Heinrich Gattineau

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Heinrich Gattineau
Heinrich Gattineau.jpg
Gattineau after his arrest by the U.S. Army
Born (1905-01-06)6 January 1905
Bucharest, Kingdom of Romania
Died 27 April 1985(1985-04-27) (aged 80)
Citizenship German
Education Doctorate in economics
Alma mater Ludwig Maximilian University of Munich
Occupation Business executive
Employer IG Farben
Title Head of IG Farben Department of Economic Policy
Term 1932-1934
Predecessor new creation
Successor Max Ilgner
Political party Nazi Party
Movement Sturmabteilung
Criminal charge War crimes in the IG Farben Trial
Criminal penalty Acquitted
Spouse(s) Wera Fritzsche
Children five
Parent(s) Julius Gattineau (father)

Heinrich Gattineau (6 January 1905 – 27 April 1985) was a German economist, Sturmabteilung (SA) leader, director of IG Farben and defendant during the Nuremberg trials.

Early years[edit]

Gattineau was born in Bucharest, the son of Julius Gattineau, a German dentist who had established a practice in Romania.[1] The young Gattineau was initially educated in Switzerland before being sent to high school in Munich, ultimately studying economics at the Ludwig Maximilian University of Munich, completing his doctorate in 1929.[1] He took a minor role in local politics, serving with the right-wing Bund Oberland in 1923.[1] He married Dr. Wera Fritzsche, with whom he had five children, in 1929.[1]

Dealing with the Nazi Party[edit]

Gattineau was employed by IG Farben from 1928, becoming head of commercial policy and public relations at the firm in 1931.[1] During the growth of the Nazi Party it was not uncommon for Adolf Hitler to attack IG Farben in his speeches due to the presence of some Jewish executives in prominent positions. Fearing the growth of Hitler and the potential ramifications for the business Carl Duisberg called upon Gattineau, his press secretary at the time, to open contact with the Nazis. Gattineau enlisted the aid of Karl Haushofer, under whom he had studied at university for a time, and after Haushofer vouched for the German credentials of the IG Farben leaders to Hitler the attacks ceased for around a year.[2]

In September 1932 Gattineau, along with Heinrich Bütefisch, had held a meeting with Hitler at which they discussed the issue of producing synthetic oil, something Hitler felt crucial to end German energy dependence and to ensure his plans for secret rearmament would remain secret were he to be elected. By this time Carl Bosch was already providing the Nazi Party with funding.[3] Gattineau's role within IG Farben had grown significantly as in 1932 he had been appointed as head of the newly established Department of Economic Policy (Wipo), an arm of the finance section of IG Farben the purpose of which was to monitor legal, foreign policy and taxation issues that might impact on the relationship between the company and the government.[4]

Under the Nazis[edit]

As soon as Hitler came to power Gattineau applied for Nazi Party membership but he was told he would have to wait as the party was unwilling, initially at least, to accept a rush of business executives whom it felt were only seeking membership for reasons of expediency. Nonetheless Gattineau took up a part-time role with the SA in an attempt to prove his Nazi credentials.[5] He rose swiftly through the ranks, already holding the role of Standartenführer by 1934 and being recognised as one of Ernst Röhm's main advisers on economic issues.[6]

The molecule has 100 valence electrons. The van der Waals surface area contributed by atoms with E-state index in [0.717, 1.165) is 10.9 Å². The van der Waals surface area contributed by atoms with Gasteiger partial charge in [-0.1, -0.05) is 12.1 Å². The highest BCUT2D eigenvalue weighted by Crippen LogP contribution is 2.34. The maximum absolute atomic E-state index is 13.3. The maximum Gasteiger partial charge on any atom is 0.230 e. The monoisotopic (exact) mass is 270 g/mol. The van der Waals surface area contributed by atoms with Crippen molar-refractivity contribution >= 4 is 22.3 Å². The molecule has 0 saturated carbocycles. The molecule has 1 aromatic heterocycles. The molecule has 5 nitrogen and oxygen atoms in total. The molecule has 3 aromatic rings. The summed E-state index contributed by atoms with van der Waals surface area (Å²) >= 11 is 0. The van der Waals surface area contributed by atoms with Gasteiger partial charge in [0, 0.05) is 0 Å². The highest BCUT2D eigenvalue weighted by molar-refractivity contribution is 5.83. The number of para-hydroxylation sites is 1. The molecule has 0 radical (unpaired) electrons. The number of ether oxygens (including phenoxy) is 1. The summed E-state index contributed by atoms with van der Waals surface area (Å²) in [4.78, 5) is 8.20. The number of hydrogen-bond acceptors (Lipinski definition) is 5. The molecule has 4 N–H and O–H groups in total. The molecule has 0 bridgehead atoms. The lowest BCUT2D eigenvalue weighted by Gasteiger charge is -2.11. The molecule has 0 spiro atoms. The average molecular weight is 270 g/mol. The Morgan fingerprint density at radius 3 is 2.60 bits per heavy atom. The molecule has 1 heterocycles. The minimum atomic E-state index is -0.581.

Gattineau's closeness to Röhm almost proved his undoing and as the Night of the Long Knives got under way on 30 June 1934 he was dragged from his bed and taken into Gestapo custody under the trumped up charges that he had diverted money from IG Farben to Röhm in order to fund the supposed plot that was used as justification for the massacre of SA members that ensued.[6] He was interrogated for several hours and feared execution but then was surprisingly released from custody. The reason for his release is uncertain; Max Ilgner later claimed to have used his influence to secure Gattineau's freedom. Equally it may have simply been the case that Gattineau, as an SA hobbyist, was not considered important enough for the executioners.[6]

Gattineau immediately resigned from the SA but faced anger at IG Farben where his superior Erwin Selck attempted to secure his dismissal or deployment away from the company's main Unter den Linden Berlin offices to the provinces.[7] Bosch rejected this move but, in order to reduce Gattineau's public role, made his Wipo subordinate to Ilgner's operations and before long Gattineau also answered to Ilgner with his press duties.[8] Despite seemingly coming close to being executed Gattineau was admitted to full membership of the Nazi Party in 1935.[8]

He spent much of the Second World War in Bratislava as a director of Dynamit-Nobel-Fabrik and other Czechoslovakian chemical companies that had been brought under the IG Farben umbrella by the Nazis.[9]


In 1947 Gattineau was one of 24 executives indicted for war crimes by the United States as part of what became known as the IG Farben trial.[10] He was however acquitted of all charges and released.[11] He secured a number of boardroom positions in the corporate world following the trial.[1]


  • Diarmuid Jeffreys, Hell's Cartel: IG Farben and the Making of Hitler's War Machine, Bloomsbury, 2009


  1. ^ a b c d e f Heinrich Gattineau (1905–1985)
  2. ^ Jeffreys, pp. 135-136
  3. ^ Jeffreys, p. 149
  4. ^ Jeffreys, p. 154
  5. ^ Jeffreys, p. 153
  6. ^ a b c Jeffreys, p. 167
  7. ^ Jeffreys, pp. 167-168
  8. ^ a b Jeffreys, p. 168
  9. ^ Jutta Günther, Dagmara Jajesniak-Quast: Willkommene Investoren oder nationaler Ausverkauf? Ausländische Direktinvestitionen in Ostmitteleuropa im 20. Jahrhundert: Ausländische Direktinvestitionen in Ostmitteleuropa im 20. Jahrhundert. BWV, 2006, ISBN 978-3-8305-1186-1, p. 155, p. 159
  10. ^ Jeffreys, p. 317
  11. ^ Jeffreys, p. 336